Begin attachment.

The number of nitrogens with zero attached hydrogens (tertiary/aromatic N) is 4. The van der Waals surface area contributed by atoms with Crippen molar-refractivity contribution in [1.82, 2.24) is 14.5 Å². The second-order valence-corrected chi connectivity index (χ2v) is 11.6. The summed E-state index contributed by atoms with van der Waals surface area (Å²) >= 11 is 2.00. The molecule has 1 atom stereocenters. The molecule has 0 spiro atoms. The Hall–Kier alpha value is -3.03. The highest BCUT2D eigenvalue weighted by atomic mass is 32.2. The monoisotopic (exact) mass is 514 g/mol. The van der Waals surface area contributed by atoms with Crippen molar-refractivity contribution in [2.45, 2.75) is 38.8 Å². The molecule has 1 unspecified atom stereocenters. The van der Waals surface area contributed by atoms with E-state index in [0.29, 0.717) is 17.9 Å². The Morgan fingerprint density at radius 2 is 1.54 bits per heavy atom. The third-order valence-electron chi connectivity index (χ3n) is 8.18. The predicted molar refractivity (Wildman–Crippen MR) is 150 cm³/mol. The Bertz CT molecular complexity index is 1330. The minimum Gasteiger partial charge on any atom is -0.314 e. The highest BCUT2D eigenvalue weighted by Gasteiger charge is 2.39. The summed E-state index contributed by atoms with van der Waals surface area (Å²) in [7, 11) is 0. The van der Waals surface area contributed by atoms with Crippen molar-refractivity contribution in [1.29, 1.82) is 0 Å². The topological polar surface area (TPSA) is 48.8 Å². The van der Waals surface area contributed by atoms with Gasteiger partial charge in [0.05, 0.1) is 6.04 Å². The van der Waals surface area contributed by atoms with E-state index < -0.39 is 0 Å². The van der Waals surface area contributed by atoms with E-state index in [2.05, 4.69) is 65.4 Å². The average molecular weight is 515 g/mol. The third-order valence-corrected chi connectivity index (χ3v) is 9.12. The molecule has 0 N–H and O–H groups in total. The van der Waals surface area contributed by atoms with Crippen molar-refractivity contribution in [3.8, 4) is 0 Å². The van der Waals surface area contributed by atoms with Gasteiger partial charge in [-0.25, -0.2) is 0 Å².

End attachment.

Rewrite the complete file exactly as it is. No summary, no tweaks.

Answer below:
The number of nitrogens with zero attached hydrogens (tertiary/aromatic N) is 4. The van der Waals surface area contributed by atoms with Crippen molar-refractivity contribution in [1.82, 2.24) is 14.5 Å². The second-order valence-corrected chi connectivity index (χ2v) is 11.6. The summed E-state index contributed by atoms with van der Waals surface area (Å²) >= 11 is 2.00. The molecule has 1 atom stereocenters. The molecule has 0 spiro atoms. The Hall–Kier alpha value is -3.03. The highest BCUT2D eigenvalue weighted by atomic mass is 32.2. The monoisotopic (exact) mass is 514 g/mol. The van der Waals surface area contributed by atoms with Crippen molar-refractivity contribution in [2.45, 2.75) is 38.8 Å². The molecule has 1 unspecified atom stereocenters. The van der Waals surface area contributed by atoms with E-state index in [0.29, 0.717) is 17.9 Å². The Morgan fingerprint density at radius 2 is 1.54 bits per heavy atom. The third-order valence-electron chi connectivity index (χ3n) is 8.18. The predicted molar refractivity (Wildman–Crippen MR) is 150 cm³/mol. The Bertz CT molecular complexity index is 1330. The minimum Gasteiger partial charge on any atom is -0.314 e. The highest BCUT2D eigenvalue weighted by Gasteiger charge is 2.39. The summed E-state index contributed by atoms with van der Waals surface area (Å²) in [7, 11) is 0. The van der Waals surface area contributed by atoms with Crippen molar-refractivity contribution in [1.29, 1.82) is 0 Å². The topological polar surface area (TPSA) is 48.8 Å². The van der Waals surface area contributed by atoms with Gasteiger partial charge in [0.05, 0.1) is 6.04 Å². The van der Waals surface area contributed by atoms with E-state index < -0.39 is 0 Å². The van der Waals surface area contributed by atoms with E-state index in [2.05, 4.69) is 65.4 Å². The average molecular weight is 515 g/mol. The third-order valence-corrected chi connectivity index (χ3v) is 9.12. The molecule has 0 N–H and O–H groups in total. The van der Waals surface area contributed by atoms with Crippen molar-refractivity contribution in [3.8, 4) is 0 Å². The van der Waals surface area contributed by atoms with Gasteiger partial charge in [-0.25, -0.2) is 0 Å².